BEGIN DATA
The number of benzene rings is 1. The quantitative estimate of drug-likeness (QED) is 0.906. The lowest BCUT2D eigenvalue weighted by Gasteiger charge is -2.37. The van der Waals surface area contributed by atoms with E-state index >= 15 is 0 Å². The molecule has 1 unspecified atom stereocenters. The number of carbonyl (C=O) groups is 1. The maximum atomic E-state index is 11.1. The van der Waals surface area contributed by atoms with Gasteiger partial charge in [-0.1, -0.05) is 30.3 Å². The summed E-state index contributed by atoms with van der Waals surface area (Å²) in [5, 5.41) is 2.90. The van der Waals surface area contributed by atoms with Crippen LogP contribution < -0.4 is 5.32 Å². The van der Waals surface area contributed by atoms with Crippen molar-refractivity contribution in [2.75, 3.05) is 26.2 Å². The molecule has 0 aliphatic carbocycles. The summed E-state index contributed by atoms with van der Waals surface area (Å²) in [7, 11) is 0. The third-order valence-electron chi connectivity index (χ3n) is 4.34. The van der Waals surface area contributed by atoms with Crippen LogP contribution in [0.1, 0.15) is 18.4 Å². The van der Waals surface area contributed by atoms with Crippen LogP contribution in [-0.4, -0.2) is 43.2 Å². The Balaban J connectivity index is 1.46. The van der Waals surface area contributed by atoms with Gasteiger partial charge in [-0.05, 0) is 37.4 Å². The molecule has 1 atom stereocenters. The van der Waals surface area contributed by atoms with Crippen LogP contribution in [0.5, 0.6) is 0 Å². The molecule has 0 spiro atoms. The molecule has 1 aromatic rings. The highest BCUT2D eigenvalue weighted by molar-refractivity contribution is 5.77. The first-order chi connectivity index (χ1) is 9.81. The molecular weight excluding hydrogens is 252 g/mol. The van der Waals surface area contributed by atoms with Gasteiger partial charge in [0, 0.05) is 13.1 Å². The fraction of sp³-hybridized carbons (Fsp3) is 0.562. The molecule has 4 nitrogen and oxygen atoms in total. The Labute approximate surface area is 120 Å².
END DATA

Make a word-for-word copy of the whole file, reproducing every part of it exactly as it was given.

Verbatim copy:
The number of benzene rings is 1. The quantitative estimate of drug-likeness (QED) is 0.906. The lowest BCUT2D eigenvalue weighted by Gasteiger charge is -2.37. The van der Waals surface area contributed by atoms with E-state index >= 15 is 0 Å². The molecule has 1 unspecified atom stereocenters. The number of carbonyl (C=O) groups is 1. The maximum atomic E-state index is 11.1. The van der Waals surface area contributed by atoms with Gasteiger partial charge in [-0.1, -0.05) is 30.3 Å². The summed E-state index contributed by atoms with van der Waals surface area (Å²) in [5, 5.41) is 2.90. The van der Waals surface area contributed by atoms with Crippen LogP contribution < -0.4 is 5.32 Å². The van der Waals surface area contributed by atoms with Crippen molar-refractivity contribution in [2.75, 3.05) is 26.2 Å². The molecule has 0 aliphatic carbocycles. The summed E-state index contributed by atoms with van der Waals surface area (Å²) in [7, 11) is 0. The third-order valence-electron chi connectivity index (χ3n) is 4.34. The van der Waals surface area contributed by atoms with Crippen LogP contribution in [0.1, 0.15) is 18.4 Å². The van der Waals surface area contributed by atoms with Crippen LogP contribution in [-0.4, -0.2) is 43.2 Å². The Balaban J connectivity index is 1.46. The van der Waals surface area contributed by atoms with Gasteiger partial charge in [-0.05, 0) is 37.4 Å². The molecule has 1 atom stereocenters. The van der Waals surface area contributed by atoms with Crippen LogP contribution in [0.5, 0.6) is 0 Å². The molecule has 0 spiro atoms. The molecule has 1 aromatic rings. The highest BCUT2D eigenvalue weighted by molar-refractivity contribution is 5.77. The first-order chi connectivity index (χ1) is 9.81. The molecular weight excluding hydrogens is 252 g/mol. The van der Waals surface area contributed by atoms with Gasteiger partial charge in [0, 0.05) is 13.1 Å². The fraction of sp³-hybridized carbons (Fsp3) is 0.562. The molecule has 4 nitrogen and oxygen atoms in total. The Labute approximate surface area is 120 Å².